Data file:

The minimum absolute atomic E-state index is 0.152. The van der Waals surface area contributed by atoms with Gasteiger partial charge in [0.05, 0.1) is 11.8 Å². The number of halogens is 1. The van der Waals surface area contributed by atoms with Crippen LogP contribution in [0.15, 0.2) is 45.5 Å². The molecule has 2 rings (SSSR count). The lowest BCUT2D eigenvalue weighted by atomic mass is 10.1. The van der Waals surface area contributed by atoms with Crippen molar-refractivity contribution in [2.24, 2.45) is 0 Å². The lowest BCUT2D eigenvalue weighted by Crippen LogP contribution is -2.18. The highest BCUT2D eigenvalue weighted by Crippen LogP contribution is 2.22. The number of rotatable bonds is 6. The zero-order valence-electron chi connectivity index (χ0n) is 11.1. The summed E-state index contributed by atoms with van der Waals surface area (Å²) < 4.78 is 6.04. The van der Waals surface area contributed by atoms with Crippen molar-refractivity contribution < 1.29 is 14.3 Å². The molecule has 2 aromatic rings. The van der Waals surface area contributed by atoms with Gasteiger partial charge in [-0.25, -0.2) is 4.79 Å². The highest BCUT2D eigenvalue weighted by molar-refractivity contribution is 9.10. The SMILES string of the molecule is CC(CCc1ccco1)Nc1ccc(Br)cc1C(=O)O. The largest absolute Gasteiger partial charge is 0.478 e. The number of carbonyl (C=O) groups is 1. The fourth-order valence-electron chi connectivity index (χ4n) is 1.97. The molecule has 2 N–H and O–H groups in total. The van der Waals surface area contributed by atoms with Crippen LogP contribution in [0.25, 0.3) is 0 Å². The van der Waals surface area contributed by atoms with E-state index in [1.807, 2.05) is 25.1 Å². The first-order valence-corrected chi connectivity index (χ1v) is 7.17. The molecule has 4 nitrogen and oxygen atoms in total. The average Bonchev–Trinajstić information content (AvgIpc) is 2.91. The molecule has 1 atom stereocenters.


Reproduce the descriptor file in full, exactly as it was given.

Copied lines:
The minimum absolute atomic E-state index is 0.152. The van der Waals surface area contributed by atoms with Gasteiger partial charge in [0.05, 0.1) is 11.8 Å². The number of halogens is 1. The van der Waals surface area contributed by atoms with Crippen LogP contribution in [0.15, 0.2) is 45.5 Å². The molecule has 2 rings (SSSR count). The lowest BCUT2D eigenvalue weighted by atomic mass is 10.1. The van der Waals surface area contributed by atoms with Crippen molar-refractivity contribution in [2.24, 2.45) is 0 Å². The lowest BCUT2D eigenvalue weighted by Crippen LogP contribution is -2.18. The highest BCUT2D eigenvalue weighted by Crippen LogP contribution is 2.22. The number of rotatable bonds is 6. The zero-order valence-electron chi connectivity index (χ0n) is 11.1. The summed E-state index contributed by atoms with van der Waals surface area (Å²) < 4.78 is 6.04. The van der Waals surface area contributed by atoms with Crippen molar-refractivity contribution < 1.29 is 14.3 Å². The molecule has 2 aromatic rings. The van der Waals surface area contributed by atoms with Gasteiger partial charge in [-0.25, -0.2) is 4.79 Å². The highest BCUT2D eigenvalue weighted by molar-refractivity contribution is 9.10. The SMILES string of the molecule is CC(CCc1ccco1)Nc1ccc(Br)cc1C(=O)O. The largest absolute Gasteiger partial charge is 0.478 e. The number of carbonyl (C=O) groups is 1. The fourth-order valence-electron chi connectivity index (χ4n) is 1.97. The molecule has 2 N–H and O–H groups in total. The van der Waals surface area contributed by atoms with Crippen LogP contribution in [0.25, 0.3) is 0 Å². The van der Waals surface area contributed by atoms with E-state index in [1.807, 2.05) is 25.1 Å². The first-order valence-corrected chi connectivity index (χ1v) is 7.17. The molecule has 4 nitrogen and oxygen atoms in total. The average Bonchev–Trinajstić information content (AvgIpc) is 2.91. The molecule has 1 atom stereocenters.